Code Contributions

    If you see an issue please don't hesitate to dive in. We welcome help in any form and are more than willing to offer our assistance to developers who want to contribute to documentation, code fixes, or even new libraries or functionality! We ask that you follow a few guidelines when making changes to the repo:

    1. Create an issue for changes being made.
    2. Create a branch named for the issue ie 7-[label].
    3. Use keyword Closes #[issue-number] when opening a PR.

    DISCLAIMER: As always, please ensure you review this code thoroughly for your team's use. We strive to make our code as solid, clean, and well documented as possible but will not accept liability for unforeseen circumstances in which value is lost or stolen. This includes but not limited to any inability to meet signature requirements to move funds, loss of private keys, transactions you deem unauthorized from an owner's account, etc. The library code has been thoroughly tested by our team and believe it to be suitable enough to be posted in our open source repository, however, you are still responsible for its implementation and security in your smart contract. Please use your best judgment. Please let us know immediately if you have discovered any issues or vulnerabilities with this library.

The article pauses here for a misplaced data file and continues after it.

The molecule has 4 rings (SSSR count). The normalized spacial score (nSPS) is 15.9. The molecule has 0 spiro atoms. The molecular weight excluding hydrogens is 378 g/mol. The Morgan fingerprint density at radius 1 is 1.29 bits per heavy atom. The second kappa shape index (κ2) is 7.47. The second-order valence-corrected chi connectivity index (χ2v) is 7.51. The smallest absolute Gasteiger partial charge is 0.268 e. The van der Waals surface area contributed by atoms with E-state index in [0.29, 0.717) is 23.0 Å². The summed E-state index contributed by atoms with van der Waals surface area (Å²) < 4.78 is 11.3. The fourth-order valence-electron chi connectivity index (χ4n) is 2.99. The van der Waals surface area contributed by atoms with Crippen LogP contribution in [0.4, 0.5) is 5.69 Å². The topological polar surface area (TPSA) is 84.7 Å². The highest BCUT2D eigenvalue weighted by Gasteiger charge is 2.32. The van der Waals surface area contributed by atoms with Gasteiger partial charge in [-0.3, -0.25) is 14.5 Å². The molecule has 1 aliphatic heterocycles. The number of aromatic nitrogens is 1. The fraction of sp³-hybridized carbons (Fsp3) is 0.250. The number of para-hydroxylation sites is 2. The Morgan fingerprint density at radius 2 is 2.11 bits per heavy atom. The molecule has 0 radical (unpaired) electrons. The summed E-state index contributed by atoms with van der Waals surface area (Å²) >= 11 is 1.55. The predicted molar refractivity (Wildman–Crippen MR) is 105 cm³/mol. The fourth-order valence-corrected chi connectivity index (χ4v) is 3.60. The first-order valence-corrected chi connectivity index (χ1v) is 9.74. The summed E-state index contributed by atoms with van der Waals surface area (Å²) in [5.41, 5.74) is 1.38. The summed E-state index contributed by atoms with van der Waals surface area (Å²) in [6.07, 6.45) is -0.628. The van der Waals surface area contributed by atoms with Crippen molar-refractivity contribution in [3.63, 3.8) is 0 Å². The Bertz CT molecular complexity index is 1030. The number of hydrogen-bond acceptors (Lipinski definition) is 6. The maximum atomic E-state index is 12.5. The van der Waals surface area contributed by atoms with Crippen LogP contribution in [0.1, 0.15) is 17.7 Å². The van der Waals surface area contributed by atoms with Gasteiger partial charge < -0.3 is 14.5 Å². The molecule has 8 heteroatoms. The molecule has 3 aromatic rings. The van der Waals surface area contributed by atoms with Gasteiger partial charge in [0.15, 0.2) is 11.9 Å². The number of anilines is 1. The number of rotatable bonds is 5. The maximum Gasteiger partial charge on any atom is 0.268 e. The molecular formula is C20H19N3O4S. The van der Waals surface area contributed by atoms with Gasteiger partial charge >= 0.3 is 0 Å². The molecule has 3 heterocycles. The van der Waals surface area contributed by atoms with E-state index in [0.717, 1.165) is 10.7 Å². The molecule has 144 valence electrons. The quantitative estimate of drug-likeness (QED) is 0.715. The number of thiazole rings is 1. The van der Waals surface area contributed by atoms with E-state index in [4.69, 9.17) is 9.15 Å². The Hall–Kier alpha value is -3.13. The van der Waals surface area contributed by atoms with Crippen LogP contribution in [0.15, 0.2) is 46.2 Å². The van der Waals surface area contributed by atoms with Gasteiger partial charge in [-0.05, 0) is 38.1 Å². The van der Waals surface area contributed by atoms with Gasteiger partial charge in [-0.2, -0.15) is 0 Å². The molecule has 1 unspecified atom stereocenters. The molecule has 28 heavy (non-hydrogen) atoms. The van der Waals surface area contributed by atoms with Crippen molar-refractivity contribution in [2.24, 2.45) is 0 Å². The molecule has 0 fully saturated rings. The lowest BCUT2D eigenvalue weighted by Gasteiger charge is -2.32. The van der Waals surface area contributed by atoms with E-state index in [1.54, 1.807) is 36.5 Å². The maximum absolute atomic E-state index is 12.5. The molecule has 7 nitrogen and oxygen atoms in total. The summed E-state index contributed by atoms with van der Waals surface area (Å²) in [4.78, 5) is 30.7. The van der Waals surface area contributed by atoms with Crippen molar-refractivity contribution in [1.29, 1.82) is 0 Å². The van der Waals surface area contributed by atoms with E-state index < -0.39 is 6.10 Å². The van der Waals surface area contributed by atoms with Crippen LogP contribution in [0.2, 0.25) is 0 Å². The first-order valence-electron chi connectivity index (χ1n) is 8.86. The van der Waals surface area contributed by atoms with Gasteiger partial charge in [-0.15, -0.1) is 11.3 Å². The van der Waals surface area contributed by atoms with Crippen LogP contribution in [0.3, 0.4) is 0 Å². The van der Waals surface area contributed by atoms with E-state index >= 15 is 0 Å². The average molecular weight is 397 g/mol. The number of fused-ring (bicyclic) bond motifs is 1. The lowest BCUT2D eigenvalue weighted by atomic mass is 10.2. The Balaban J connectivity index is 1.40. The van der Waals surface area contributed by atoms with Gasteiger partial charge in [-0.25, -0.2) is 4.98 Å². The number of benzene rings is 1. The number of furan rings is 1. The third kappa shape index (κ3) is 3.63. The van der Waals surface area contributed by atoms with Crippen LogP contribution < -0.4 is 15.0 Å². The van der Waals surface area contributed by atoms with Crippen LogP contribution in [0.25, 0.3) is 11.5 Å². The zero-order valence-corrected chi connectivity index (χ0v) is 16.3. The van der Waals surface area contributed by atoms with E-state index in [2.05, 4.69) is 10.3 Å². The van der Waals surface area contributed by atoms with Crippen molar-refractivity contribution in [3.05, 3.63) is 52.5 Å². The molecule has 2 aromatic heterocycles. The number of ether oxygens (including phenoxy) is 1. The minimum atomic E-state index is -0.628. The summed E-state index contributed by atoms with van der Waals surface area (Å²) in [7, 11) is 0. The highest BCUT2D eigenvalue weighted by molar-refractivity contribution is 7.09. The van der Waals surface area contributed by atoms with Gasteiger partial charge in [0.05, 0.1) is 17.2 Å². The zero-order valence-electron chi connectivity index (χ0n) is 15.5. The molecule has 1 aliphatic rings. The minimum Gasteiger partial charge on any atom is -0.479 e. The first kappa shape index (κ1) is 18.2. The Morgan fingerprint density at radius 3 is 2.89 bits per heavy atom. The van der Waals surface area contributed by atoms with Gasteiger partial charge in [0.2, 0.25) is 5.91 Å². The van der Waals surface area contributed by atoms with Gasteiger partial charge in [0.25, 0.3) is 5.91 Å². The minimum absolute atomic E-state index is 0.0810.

Basic Usage

    The interactive crowdsale protocol allows participants to submit an ETH payment for tokens along with a personal valuation cap.

    ETH Contribution: The Ether that the participant sends to the sale with the expectation of receiving tokens in return. These ETH payments are summed throughout the sale to equal the total sale valuation.

    Total Sale Valuation: The sum of all the active bids in the sale or total amount of ETH raised, not to be confused with the total valuation of the token or project itself, as the sale will only handle a percentage of the total tokens minted. This will fluctuate throughout the sale until the end, when it will reach an equilibrium determined by the participants.

    Personal valuation cap: An indication by each participant that they are willing to leave their token purchase in the sale as long as the maximum total sale valuation does not exceed their personal valuation cap. If, at the very end of the sale, the total sale valuation is greater than their personal valuation cap, the participant’s bid is refunded.